Helon Habila

African Epic

Black Leopard, Red Wolf

By

Hamish Hamilton 620pp £20 order from our bookshop

How do you follow a Booker Prize win? When, after claiming the award in 2015 with the wonderful A Brief History of Seven Killings, the Jamaican author Marlon James declared that he was going to write a sort of African Lord of the Rings trilogy, I am sure I wasn’t the only one who greeted that announcement with scepticism. Four years later, the first book in the Dark Star Trilogy, Black Leopard, Red Wolf, is out and I must say it is a reading experience like no other I’ve had in a long time. It is at once a pan-African fable, a magic realist thriller and historical fiction. Figures from African folk tales, like the Sasabonsam, the Ipundulu, the Sangoma and Anansi, populate the story. When the narrator is hired by a queen to bring back her consort from the land of the dead, it calls to mind a motif from Amos Tutuola’s The Palm-Wine Drinkard. But far from being merely a patchwork quilt of borrowed elements from African oral narratives, including copious Hausa, Swahili, Yoruba and Zulu proverbs, this book stands out as a postmodern collage carefully rooted in the griot tradition.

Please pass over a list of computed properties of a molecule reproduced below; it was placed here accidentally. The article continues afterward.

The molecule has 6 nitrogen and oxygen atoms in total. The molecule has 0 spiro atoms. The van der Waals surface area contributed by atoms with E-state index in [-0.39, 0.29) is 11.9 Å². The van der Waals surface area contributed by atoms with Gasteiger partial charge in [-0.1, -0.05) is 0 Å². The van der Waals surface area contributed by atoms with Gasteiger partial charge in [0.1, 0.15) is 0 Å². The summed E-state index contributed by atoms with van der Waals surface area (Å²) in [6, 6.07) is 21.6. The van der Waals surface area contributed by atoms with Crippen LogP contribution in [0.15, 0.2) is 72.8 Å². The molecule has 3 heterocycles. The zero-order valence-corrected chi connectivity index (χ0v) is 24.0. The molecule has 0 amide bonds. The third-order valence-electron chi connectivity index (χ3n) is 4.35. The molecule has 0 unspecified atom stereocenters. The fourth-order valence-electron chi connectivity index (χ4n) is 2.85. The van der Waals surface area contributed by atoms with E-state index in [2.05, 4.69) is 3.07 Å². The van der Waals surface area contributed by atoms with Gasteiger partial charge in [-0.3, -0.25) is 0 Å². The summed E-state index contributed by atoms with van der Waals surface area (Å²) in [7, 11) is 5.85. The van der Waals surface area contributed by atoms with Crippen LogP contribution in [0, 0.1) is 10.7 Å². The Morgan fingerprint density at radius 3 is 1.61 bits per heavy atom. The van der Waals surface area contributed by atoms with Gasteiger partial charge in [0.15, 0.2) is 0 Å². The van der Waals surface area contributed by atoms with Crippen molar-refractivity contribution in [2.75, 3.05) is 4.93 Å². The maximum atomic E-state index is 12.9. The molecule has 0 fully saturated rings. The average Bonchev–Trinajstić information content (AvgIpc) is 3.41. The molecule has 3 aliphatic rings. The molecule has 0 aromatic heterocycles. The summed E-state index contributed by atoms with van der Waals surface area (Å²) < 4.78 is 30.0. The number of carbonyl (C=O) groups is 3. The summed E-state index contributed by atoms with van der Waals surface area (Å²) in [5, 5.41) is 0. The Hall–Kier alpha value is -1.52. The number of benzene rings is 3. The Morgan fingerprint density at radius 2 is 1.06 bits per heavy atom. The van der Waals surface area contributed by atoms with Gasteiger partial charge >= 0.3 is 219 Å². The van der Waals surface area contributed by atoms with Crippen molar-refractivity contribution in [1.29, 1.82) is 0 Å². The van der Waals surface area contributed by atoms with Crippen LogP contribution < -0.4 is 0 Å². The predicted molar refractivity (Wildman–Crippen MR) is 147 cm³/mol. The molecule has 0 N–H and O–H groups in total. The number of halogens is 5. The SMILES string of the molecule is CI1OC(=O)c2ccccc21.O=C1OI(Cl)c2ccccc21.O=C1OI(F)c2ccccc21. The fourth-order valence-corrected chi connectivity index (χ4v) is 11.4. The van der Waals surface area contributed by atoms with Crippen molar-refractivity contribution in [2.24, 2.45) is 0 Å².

Sign Up to our newsletter

Receive free articles, highlights from the archive, news, details of prizes, and much more.

Follow Literary Review on Twitter

  • Last Tweets

    • 'Since Dylan’s commercial and ideological heyday, the intrusion of sociology, semiology and post-structuralist thou… ,
    • 'One of the reasons for its longevity is that it has virtually nothing to say about science and technology at all,… ,
    • 'The characters in many of these stories are trapped in the obsessive present tense of their own thoughts; in the m… ,
    • 'Libraries, for much of their existence, have embodied in microcosm many of the characteristics of the totalitarian… ,
    • 'Moss and Cynthia buy several properties through which to launder their ill-gotten gains, take lots of drugs, have… ,
    • 'Never mind the imperial cult. This is the cult of Boris. What happened to Rome?' From the LR archive:… ,
    • Thirty-two years ago this month, we published Muriel Spark's short story, 'A Playhouse Called Remarkable' Read it… ,